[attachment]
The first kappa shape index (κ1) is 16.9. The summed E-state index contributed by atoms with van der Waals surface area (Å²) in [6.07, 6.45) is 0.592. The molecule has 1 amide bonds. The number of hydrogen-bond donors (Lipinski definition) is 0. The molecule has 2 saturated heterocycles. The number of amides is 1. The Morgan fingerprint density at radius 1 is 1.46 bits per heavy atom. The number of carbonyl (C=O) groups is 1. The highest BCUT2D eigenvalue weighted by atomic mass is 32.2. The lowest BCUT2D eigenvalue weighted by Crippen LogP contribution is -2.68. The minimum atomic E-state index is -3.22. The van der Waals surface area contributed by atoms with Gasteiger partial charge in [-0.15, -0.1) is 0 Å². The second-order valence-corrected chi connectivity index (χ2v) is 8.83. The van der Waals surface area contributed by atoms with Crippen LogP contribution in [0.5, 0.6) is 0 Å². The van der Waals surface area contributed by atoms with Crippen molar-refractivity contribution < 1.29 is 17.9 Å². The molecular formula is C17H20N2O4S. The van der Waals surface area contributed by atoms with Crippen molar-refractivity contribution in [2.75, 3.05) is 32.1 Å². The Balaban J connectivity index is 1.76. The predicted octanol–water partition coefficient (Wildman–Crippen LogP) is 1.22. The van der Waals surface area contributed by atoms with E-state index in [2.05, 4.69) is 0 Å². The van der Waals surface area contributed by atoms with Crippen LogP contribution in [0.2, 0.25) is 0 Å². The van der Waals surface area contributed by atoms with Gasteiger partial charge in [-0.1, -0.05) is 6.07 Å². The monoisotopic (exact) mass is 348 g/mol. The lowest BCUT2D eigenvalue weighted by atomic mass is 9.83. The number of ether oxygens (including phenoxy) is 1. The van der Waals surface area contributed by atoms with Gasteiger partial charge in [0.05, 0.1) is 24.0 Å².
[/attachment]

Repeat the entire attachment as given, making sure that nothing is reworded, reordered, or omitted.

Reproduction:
The first kappa shape index (κ1) is 16.9. The summed E-state index contributed by atoms with van der Waals surface area (Å²) in [6.07, 6.45) is 0.592. The molecule has 1 amide bonds. The number of hydrogen-bond donors (Lipinski definition) is 0. The molecule has 2 saturated heterocycles. The number of amides is 1. The Morgan fingerprint density at radius 1 is 1.46 bits per heavy atom. The number of carbonyl (C=O) groups is 1. The highest BCUT2D eigenvalue weighted by atomic mass is 32.2. The lowest BCUT2D eigenvalue weighted by Crippen LogP contribution is -2.68. The minimum atomic E-state index is -3.22. The van der Waals surface area contributed by atoms with Gasteiger partial charge in [-0.15, -0.1) is 0 Å². The second-order valence-corrected chi connectivity index (χ2v) is 8.83. The van der Waals surface area contributed by atoms with Crippen LogP contribution in [0.5, 0.6) is 0 Å². The van der Waals surface area contributed by atoms with Crippen molar-refractivity contribution < 1.29 is 17.9 Å². The molecular formula is C17H20N2O4S. The van der Waals surface area contributed by atoms with Crippen molar-refractivity contribution in [2.75, 3.05) is 32.1 Å². The Balaban J connectivity index is 1.76. The predicted octanol–water partition coefficient (Wildman–Crippen LogP) is 1.22. The van der Waals surface area contributed by atoms with E-state index in [2.05, 4.69) is 0 Å². The van der Waals surface area contributed by atoms with Crippen LogP contribution in [0.2, 0.25) is 0 Å². The van der Waals surface area contributed by atoms with Gasteiger partial charge in [-0.1, -0.05) is 6.07 Å². The monoisotopic (exact) mass is 348 g/mol. The lowest BCUT2D eigenvalue weighted by atomic mass is 9.83. The number of ether oxygens (including phenoxy) is 1. The van der Waals surface area contributed by atoms with Gasteiger partial charge in [0.05, 0.1) is 24.0 Å².